In her welcome, Senator Amanda Stoker, co-chair of the Parliamentary Christian Fellowship, said ‘The National Prayer Breakfast is a chance for people of faith from all walks of life to come together and pray for God’s blessing over this beautiful country; to pray for wise, godly support for our country’s leaders and to pray for people throughout our community who are doing it tough and who need the support and assistance of the community throughout our country’.
The morning opened with a welcome to country from Selina Walker, a Ngunnawal Elder. Luke Gosling, Federal Representative for Darwin and Palmerston in the Northern Territory and also co-chair of the Parliamentary Christian Fellowship, then MCd the event.
Various community representatives lead in a time of prayer: Ben Anderson, a Year 4 student from the Australian Air League, lead in prayer for our nation; Enling Liao, a Year 12 student from Radford College, lead in prayer for our leaders, asking for ‘wisdom and courage to be granted to our leaders, whether they be in government, in church, in the workplace or in school’; Senator David Fawcett prayed for youth and education; Milton Dick MP prayed for the marginalised and Dr Brooke Denyer, from Calvary Hospital, lead in prayer for front line workers. Students from around the country lead in the Lord’s Prayer.
Clare Glanville and members of Good Shepherd Church in Curtin performed a musical item, singing What a Friend We Have in Jesus.
The opening address came from their Excellencies The Governor- General and Mrs Hurley, with the Governor-General saying, ‘Our experiences over the past year can best be summarised by borrowing from our poet Dorothea McKellar – the wide brown land has lived up to its reputation as a wilful, lavish land with a pitiless blue sky and flood and fire, yet she pays us back three-fold … In giving glory to [God] today, we know that if Australia pays us back three-fold our prayers will see an even greater response. As leaders of our country this is an important time in which to demonstrate our faith and to put our prayers for the well-being, health and happiness of Australians before God. God will support us during these difficult days. We know that he understands our needs and that he will respond according to his will. That is the hope and confidence that strengthens us each day.’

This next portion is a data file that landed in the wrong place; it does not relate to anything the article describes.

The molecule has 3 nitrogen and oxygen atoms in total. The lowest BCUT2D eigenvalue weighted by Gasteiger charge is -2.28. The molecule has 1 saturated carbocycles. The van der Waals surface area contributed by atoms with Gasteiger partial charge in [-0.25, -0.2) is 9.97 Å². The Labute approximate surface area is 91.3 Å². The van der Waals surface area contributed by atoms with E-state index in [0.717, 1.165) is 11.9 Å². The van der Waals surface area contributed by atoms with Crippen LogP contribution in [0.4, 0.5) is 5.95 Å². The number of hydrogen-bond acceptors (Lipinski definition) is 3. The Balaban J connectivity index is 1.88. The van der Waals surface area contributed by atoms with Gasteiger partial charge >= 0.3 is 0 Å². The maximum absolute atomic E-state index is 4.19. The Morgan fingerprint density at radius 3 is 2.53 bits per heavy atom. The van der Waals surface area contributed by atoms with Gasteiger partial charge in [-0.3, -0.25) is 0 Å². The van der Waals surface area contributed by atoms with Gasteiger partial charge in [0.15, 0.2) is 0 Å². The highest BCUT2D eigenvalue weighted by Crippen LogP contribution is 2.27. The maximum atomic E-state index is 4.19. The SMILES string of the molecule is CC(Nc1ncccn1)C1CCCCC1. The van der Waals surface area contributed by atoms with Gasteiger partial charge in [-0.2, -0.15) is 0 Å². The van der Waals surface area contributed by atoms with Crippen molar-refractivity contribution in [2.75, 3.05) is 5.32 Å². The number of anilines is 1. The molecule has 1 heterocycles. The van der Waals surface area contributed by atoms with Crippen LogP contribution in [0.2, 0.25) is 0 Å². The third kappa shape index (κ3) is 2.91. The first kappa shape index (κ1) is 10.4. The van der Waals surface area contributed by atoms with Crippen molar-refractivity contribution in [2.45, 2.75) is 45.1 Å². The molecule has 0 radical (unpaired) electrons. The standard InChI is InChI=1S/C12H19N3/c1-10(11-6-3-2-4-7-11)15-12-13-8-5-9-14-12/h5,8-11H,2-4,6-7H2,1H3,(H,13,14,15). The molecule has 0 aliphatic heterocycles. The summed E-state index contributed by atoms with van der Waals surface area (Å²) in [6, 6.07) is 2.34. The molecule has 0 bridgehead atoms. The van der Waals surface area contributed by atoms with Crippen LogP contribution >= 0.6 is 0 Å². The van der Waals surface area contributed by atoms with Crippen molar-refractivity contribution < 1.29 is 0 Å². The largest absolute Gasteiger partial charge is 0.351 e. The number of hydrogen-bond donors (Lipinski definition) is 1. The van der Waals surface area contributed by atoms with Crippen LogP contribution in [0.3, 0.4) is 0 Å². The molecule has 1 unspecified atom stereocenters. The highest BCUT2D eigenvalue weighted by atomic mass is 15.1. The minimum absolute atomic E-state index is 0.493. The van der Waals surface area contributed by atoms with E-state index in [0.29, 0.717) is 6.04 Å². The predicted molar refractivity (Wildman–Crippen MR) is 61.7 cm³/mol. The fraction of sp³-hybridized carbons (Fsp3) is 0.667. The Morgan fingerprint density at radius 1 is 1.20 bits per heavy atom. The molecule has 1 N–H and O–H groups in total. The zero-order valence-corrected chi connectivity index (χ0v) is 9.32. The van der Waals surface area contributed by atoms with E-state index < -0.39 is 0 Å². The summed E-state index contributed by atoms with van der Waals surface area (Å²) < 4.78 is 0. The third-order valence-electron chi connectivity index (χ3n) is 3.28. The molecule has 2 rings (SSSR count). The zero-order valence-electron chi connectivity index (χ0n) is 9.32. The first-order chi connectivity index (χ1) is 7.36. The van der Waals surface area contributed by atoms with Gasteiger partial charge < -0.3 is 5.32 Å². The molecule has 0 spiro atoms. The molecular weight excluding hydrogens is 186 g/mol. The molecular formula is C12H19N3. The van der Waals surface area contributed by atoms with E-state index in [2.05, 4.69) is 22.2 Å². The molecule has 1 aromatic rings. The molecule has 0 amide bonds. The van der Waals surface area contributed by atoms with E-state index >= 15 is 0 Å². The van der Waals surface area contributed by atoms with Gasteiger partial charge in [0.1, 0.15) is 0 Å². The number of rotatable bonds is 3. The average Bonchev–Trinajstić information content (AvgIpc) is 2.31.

Mrs Linda Hurley added ‘We pray as well for God’s blessing on all in authority, that you and your families will be sustained and that you will be given the wisdom and strength for the tasks he has given you.’
Dr Meredith Lake, a historian of religion, society and culture was this year’s guest speaker. Meredith is the author of The Bible in Australia: A Cultural History, which won the history prize at the Prime Minister’s Literary Awards in 2019 and Australian Christian Book of the Year award in 2018, and currently hosts the weekly show Soul Search on ABC Radio National.
‘Even in difficult times history has much to offer us, not least in recalling to mind the long conversation we join as people living here and that we continue as citizens of Australia.
‘The Bible isn’t a niche thing when it comes to the history of Australia. It’s been the most widely-owned book in the history of the country – more studied, more talked about, more argued over I suspect than any other text. And of course it’s circulated not only as a text but as a source of stories and ideas, of church liturgy and hymnody. There are fragments of it in our language. It’s had an important material history. It appears in visual culture, everywhere from high art to the tattoos on convict’s bodies. But beyond the Bible’s shape-shifting ubiquity I’m interested in what all kinds of Australians have thought about it … It’s been thought to be everything from a resented imposition to the very word of God.’
Meredith reflected on this history, particularly as it relates to indigenous Australians. ‘From the outset the story of the Bible here is bound up with the messy realities of culture-contact and the dynamics of colonial power … Crucially though, it was indigenous Australians who really reinterpreted the Bible for themselves, who uncoupled it from that European Colonial baggage and made it speak in new ways in Australia. For over 200 years now indigenous Christians have used it to interpret their experiences, to demand just treatment and to assert a unique relationship to country.’
The Prime Minister, The Honourable Scott Morrison, then spoke, reminding listeners of the importance of gathering together, ‘This year we are mindful of the pain and suffering that is accompanying a once in a century pandemic … we’ve all been reminded of our shared human vulnerability, our interdependence and our need for a common hope … Our purpose as we meet virtually is to encourage one another.’
The breakfast closed with a vote of thanks from the Leader of the Opposition, The Honourable Anthony Albanese MP.